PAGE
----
It is high time to separate residential and industrial areas and introduce single-use zoning. Industries should incorporate residential facilities for workers so that they cannot create pressure on traffic. Thus our streets will be less crowded.
Maintaining social distance properly is quite difficult even while staying at home in densely populated cities like Dhaka because the space between two buildings is one or two feet, or less than that, in most cases in the city. People are bound to interact with others through window openings or verandahs.
Architects spend a lot of time contributing to the urban skyline rather than concentrating in rural areas. There is a term named urban designer, but we have never heard of a rural designer.
People prefer to live in a city because of the services it offers. People are forced to migrate from villages to cities for better education, job and health facilities. If villages are offered the same amenities, then we can hope for a solution to even out population density between urban and rural areas.
Cities need to breathe, too. Villages need proper planning of sanitation, drainage and necessary infrastructure. Architects can shift their focus on rural areas and reverse urbanization. What villages need is proper rural planning and provide the residents with a standard of living.
Many people will prefer to live in a well-ventilated house with a nice court than a 500sq ft dark apartment when s/he is bound to home and have to maintain a home office.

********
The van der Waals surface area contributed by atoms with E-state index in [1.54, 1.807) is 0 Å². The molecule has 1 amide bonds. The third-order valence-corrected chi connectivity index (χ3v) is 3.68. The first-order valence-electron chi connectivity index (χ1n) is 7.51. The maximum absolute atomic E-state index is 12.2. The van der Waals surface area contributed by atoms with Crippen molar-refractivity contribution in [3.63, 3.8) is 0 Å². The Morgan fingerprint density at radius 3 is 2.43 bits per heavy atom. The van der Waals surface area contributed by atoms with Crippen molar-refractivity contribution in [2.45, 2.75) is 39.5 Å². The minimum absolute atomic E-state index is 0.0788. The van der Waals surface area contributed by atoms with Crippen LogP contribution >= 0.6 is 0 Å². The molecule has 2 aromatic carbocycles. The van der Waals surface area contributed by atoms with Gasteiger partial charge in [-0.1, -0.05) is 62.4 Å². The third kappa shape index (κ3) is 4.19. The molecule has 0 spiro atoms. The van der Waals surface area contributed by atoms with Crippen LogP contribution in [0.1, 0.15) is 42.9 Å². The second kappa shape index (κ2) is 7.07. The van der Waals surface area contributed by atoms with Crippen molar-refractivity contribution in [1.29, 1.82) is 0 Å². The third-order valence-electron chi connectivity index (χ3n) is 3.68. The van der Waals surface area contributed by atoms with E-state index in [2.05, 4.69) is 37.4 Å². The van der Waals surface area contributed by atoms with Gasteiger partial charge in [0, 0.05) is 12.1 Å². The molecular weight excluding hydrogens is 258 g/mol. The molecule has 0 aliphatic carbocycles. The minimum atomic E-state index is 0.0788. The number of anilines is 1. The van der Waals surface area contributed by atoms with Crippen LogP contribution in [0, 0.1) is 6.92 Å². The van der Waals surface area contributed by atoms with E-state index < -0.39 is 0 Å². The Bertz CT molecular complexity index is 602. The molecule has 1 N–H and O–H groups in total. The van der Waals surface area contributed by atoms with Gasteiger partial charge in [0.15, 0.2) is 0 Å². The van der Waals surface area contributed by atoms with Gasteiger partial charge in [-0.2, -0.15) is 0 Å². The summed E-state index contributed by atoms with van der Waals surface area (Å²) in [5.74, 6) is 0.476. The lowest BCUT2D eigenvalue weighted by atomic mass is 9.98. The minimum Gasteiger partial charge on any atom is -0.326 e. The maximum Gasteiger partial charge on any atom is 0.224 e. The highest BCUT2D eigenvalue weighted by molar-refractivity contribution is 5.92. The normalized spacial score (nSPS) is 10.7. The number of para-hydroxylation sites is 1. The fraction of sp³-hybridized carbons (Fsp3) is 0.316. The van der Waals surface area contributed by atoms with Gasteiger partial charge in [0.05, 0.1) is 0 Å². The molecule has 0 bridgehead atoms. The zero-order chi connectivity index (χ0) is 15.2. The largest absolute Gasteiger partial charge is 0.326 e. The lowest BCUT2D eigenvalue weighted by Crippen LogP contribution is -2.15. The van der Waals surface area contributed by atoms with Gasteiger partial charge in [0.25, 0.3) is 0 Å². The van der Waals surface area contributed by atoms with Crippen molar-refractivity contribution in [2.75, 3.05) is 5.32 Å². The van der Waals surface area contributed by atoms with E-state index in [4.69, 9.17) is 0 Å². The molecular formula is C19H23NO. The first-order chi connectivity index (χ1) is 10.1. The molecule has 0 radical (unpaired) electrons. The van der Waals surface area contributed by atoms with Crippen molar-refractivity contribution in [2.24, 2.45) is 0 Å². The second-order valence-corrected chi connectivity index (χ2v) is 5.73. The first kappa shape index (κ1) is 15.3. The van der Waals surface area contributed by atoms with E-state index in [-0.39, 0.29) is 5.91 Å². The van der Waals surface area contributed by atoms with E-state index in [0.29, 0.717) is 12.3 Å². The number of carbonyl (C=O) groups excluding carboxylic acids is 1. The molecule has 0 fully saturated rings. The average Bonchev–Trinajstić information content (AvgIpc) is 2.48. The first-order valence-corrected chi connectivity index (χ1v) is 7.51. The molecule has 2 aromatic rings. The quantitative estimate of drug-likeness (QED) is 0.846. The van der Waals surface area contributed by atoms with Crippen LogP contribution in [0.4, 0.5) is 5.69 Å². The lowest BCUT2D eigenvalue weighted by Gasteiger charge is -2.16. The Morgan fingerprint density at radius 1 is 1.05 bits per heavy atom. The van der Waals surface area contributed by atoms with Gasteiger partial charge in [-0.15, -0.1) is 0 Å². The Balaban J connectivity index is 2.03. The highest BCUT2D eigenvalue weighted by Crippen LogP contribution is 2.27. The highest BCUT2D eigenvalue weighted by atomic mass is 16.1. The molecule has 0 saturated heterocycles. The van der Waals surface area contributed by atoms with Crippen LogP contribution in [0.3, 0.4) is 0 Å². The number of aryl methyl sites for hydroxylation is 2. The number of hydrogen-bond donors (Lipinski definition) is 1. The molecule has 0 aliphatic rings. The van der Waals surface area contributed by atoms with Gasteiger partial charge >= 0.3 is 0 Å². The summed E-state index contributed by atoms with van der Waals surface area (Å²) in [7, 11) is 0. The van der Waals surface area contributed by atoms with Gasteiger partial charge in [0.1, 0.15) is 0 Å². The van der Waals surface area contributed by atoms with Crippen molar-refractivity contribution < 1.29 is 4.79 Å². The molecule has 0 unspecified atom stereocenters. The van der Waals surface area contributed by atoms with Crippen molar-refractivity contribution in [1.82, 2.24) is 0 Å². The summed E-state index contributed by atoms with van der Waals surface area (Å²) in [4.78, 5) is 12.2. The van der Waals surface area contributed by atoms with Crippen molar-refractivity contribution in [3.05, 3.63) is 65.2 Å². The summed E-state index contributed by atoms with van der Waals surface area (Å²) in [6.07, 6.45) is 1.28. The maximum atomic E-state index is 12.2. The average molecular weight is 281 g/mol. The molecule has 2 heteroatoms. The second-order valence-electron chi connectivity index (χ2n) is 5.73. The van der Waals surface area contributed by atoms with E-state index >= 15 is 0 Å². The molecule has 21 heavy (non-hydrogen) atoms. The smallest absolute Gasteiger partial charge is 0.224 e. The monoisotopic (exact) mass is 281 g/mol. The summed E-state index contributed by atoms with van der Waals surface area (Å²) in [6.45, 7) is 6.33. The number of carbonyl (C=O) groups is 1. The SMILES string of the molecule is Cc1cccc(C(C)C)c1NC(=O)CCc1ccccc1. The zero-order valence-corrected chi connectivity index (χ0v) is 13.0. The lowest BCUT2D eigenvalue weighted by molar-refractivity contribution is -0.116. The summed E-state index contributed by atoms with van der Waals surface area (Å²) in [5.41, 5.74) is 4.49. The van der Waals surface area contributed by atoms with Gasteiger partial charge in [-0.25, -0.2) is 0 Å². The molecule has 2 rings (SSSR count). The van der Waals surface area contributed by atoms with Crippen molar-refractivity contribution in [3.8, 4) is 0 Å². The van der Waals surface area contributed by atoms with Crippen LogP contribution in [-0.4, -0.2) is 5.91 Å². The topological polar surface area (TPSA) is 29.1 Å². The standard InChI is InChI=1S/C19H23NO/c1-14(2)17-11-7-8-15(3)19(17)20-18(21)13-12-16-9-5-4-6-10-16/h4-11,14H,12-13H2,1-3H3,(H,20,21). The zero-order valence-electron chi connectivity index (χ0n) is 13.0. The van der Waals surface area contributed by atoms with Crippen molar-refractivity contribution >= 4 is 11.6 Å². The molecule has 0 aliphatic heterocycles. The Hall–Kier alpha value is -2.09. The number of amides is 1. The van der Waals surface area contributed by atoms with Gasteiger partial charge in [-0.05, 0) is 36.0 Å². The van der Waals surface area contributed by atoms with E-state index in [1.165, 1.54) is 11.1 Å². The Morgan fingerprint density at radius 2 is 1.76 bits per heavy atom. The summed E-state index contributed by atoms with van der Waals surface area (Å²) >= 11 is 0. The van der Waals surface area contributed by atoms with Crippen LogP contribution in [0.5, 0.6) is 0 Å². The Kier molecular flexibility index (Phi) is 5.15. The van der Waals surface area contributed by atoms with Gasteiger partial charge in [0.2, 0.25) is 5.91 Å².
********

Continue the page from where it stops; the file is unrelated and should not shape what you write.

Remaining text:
Besides, many people will lose their jobs in a post-pandemic city. They will have to migrate to their village home, rather than continue to pay house rent. Reviving agriculture may be a great option for them. Our young generation never wanted to build their careers as a farmer considering it a disrespectful job. But how can a country survive without agriculture?
It's not always important to put all the important offices or universities in a city. Planners can move them to the periphery, too. Our suburbs will not be a bad place to live in.
Slum residents can be moved to the periphery, of course, with an accessible income source. Our policymakers never had a good solution for slums. Now, many housemaids who mostly live in slums have become jobless and they will not get back their jobs so early. Slum-dwellers are in great danger as they have to share a small space. Architects and policymakers can work together for better housing in the periphery and create an income source for them.
Architects and planners should reconsider Ebenezer Howard's Garden City concept for a self-sufficient living area, a combination of rural and urban areas.
The place we live in has either a positive or negative effect on both physical and mental health depending on the nature of the design. Architects have to embrace the new options and go for flexible planning of areas. Everything demands modification, including our behavior, to mother nature.